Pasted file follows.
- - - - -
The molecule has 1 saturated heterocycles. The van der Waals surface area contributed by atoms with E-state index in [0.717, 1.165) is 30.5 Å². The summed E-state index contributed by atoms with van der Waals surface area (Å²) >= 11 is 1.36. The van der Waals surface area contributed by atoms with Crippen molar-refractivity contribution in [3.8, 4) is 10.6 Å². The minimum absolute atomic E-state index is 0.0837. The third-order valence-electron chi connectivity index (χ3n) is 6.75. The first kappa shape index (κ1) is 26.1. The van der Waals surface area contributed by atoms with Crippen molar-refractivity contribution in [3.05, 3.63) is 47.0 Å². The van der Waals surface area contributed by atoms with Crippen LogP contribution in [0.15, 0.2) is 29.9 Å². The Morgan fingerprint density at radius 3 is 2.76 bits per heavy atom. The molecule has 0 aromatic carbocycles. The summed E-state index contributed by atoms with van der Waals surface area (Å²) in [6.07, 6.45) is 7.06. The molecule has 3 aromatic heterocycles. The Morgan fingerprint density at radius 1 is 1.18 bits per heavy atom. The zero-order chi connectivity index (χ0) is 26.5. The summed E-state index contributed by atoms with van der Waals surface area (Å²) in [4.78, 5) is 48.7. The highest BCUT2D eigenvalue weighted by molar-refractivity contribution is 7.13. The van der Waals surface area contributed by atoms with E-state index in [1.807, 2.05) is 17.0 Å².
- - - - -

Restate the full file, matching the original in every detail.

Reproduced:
The molecule has 1 saturated heterocycles. The van der Waals surface area contributed by atoms with E-state index in [0.717, 1.165) is 30.5 Å². The summed E-state index contributed by atoms with van der Waals surface area (Å²) >= 11 is 1.36. The van der Waals surface area contributed by atoms with Crippen molar-refractivity contribution in [3.8, 4) is 10.6 Å². The minimum absolute atomic E-state index is 0.0837. The third-order valence-electron chi connectivity index (χ3n) is 6.75. The first kappa shape index (κ1) is 26.1. The van der Waals surface area contributed by atoms with Crippen molar-refractivity contribution in [3.05, 3.63) is 47.0 Å². The van der Waals surface area contributed by atoms with Crippen LogP contribution in [0.15, 0.2) is 29.9 Å². The Morgan fingerprint density at radius 3 is 2.76 bits per heavy atom. The molecule has 0 aromatic carbocycles. The summed E-state index contributed by atoms with van der Waals surface area (Å²) in [6.07, 6.45) is 7.06. The molecule has 3 aromatic heterocycles. The Morgan fingerprint density at radius 1 is 1.18 bits per heavy atom. The zero-order chi connectivity index (χ0) is 26.5. The summed E-state index contributed by atoms with van der Waals surface area (Å²) in [4.78, 5) is 48.7. The highest BCUT2D eigenvalue weighted by molar-refractivity contribution is 7.13. The van der Waals surface area contributed by atoms with E-state index in [1.807, 2.05) is 17.0 Å².